Wednesday, December 21, 2011

RTD board goes ahead with hotel plan for Union Station

In an article on the by Margaret Jackson 12/20/2011 at 7:24 pm it is reported that the RTD Board approved last night moving forward with the recommendation to redevelop Denver Union Station as a hotel with a 14-0 vote.

Members of the Union Station Alliance, the group that proposed the winning use of this historical monument, agreed to let Denver resident Anne Hayes speak for them. Hayes expressed that the team took into consideration the opinions of the stakeholders in the area and that its project will generate more revenue and tax money, since the building will be used 24 hours a day, seven days a week for 365 days a year. It was also mentioned that with the hotel plan, it would become a tourist destination. Others, who chose to speak in favor of the hotel, expressed they thought the number of jobs that would be created with this plan are critical.

Floyd Jones, a downtown resident and membership director for the Colorado Black Chamber of Commerce said, “We can create our own economic stimulus.”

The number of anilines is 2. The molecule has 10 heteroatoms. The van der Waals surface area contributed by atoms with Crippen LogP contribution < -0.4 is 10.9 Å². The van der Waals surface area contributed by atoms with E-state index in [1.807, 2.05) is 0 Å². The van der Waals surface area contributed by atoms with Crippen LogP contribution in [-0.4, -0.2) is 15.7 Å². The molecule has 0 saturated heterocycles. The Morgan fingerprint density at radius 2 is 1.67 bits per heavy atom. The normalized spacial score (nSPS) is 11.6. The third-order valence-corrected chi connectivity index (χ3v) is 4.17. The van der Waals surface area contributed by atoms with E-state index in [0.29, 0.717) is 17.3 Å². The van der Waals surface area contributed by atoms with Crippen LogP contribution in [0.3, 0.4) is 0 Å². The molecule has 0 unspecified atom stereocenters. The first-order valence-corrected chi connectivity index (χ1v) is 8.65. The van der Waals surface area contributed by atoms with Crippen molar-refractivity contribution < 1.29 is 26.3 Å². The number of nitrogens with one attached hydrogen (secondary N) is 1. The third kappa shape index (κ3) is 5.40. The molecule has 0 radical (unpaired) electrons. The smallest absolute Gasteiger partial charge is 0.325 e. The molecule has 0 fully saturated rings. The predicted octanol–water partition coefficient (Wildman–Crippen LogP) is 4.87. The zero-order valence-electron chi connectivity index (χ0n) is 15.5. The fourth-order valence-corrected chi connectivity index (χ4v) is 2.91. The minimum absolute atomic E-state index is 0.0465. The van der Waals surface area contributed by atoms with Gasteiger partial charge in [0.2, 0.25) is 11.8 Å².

The project must still pass approval to qualify for the needed $7.5 million dollar payment from Denver’s Landmark Preservation Commission, which is charged with preserving districts and structures that hold architectural, geographical, or historical significance within the city. In order to receive the money the National Park Service must sign off on the plan.

Union Station Alliance, the group that defeated Union Station Neighborhood Co. proposes the project will be done when the transit at the station opens in 2014. The difference was significant when it came to comparing revenue for the proposed projects. Union Station Alliance had a proposal that would plan to pay RTD 65 million over the 60-year term of the lease and generate 130 million in tax revenue.

Union Station Neighborhood Co. says its plan would generate $42.5 million for RTD over the next 60 years it leases the building from the agency but they did not disclose the estimated tax revenue it would generate.

The main difference in the two plans is that one uses the second floor for office space and the third floor for mechanical systems and the winning plan uses the two floors for 130 hotel rooms. Both plans use the great hall as a hub for transit users surrounded by retail and restaurants.